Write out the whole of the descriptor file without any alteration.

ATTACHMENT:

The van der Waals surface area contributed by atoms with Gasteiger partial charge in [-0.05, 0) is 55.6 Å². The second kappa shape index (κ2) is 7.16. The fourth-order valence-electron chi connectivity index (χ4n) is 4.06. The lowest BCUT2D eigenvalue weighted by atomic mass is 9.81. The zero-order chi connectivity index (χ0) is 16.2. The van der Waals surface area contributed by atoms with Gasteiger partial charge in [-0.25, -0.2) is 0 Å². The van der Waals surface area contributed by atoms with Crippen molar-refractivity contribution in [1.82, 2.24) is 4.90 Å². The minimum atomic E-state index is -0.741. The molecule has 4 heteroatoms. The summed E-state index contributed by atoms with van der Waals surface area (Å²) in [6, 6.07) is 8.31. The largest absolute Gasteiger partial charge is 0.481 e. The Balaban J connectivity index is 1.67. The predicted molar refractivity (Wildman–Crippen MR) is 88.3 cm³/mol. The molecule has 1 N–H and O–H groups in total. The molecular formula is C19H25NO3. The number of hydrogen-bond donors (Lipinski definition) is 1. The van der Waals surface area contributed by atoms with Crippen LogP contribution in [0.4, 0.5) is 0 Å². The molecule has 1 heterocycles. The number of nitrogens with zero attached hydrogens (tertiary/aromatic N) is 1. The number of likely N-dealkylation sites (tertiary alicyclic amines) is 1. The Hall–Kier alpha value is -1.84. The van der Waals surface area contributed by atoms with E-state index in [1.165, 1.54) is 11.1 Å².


The van der Waals surface area contributed by atoms with Gasteiger partial charge in [-0.05, 0) is 55.6 Å². The second kappa shape index (κ2) is 7.16. The fourth-order valence-electron chi connectivity index (χ4n) is 4.06. The lowest BCUT2D eigenvalue weighted by atomic mass is 9.81. The zero-order chi connectivity index (χ0) is 16.2. The van der Waals surface area contributed by atoms with Gasteiger partial charge in [-0.25, -0.2) is 0 Å². The van der Waals surface area contributed by atoms with Crippen molar-refractivity contribution in [1.82, 2.24) is 4.90 Å². The minimum atomic E-state index is -0.741. The molecule has 4 heteroatoms. The summed E-state index contributed by atoms with van der Waals surface area (Å²) in [6, 6.07) is 8.31. The largest absolute Gasteiger partial charge is 0.481 e. The Balaban J connectivity index is 1.67. The predicted molar refractivity (Wildman–Crippen MR) is 88.3 cm³/mol. The molecule has 1 N–H and O–H groups in total. The molecular formula is C19H25NO3. The number of hydrogen-bond donors (Lipinski definition) is 1. The van der Waals surface area contributed by atoms with Crippen LogP contribution in [0.4, 0.5) is 0 Å². The molecule has 1 heterocycles. The number of nitrogens with zero attached hydrogens (tertiary/aromatic N) is 1. The number of likely N-dealkylation sites (tertiary alicyclic amines) is 1. The Hall–Kier alpha value is -1.84. The van der Waals surface area contributed by atoms with E-state index in [1.165, 1.54) is 11.1 Å².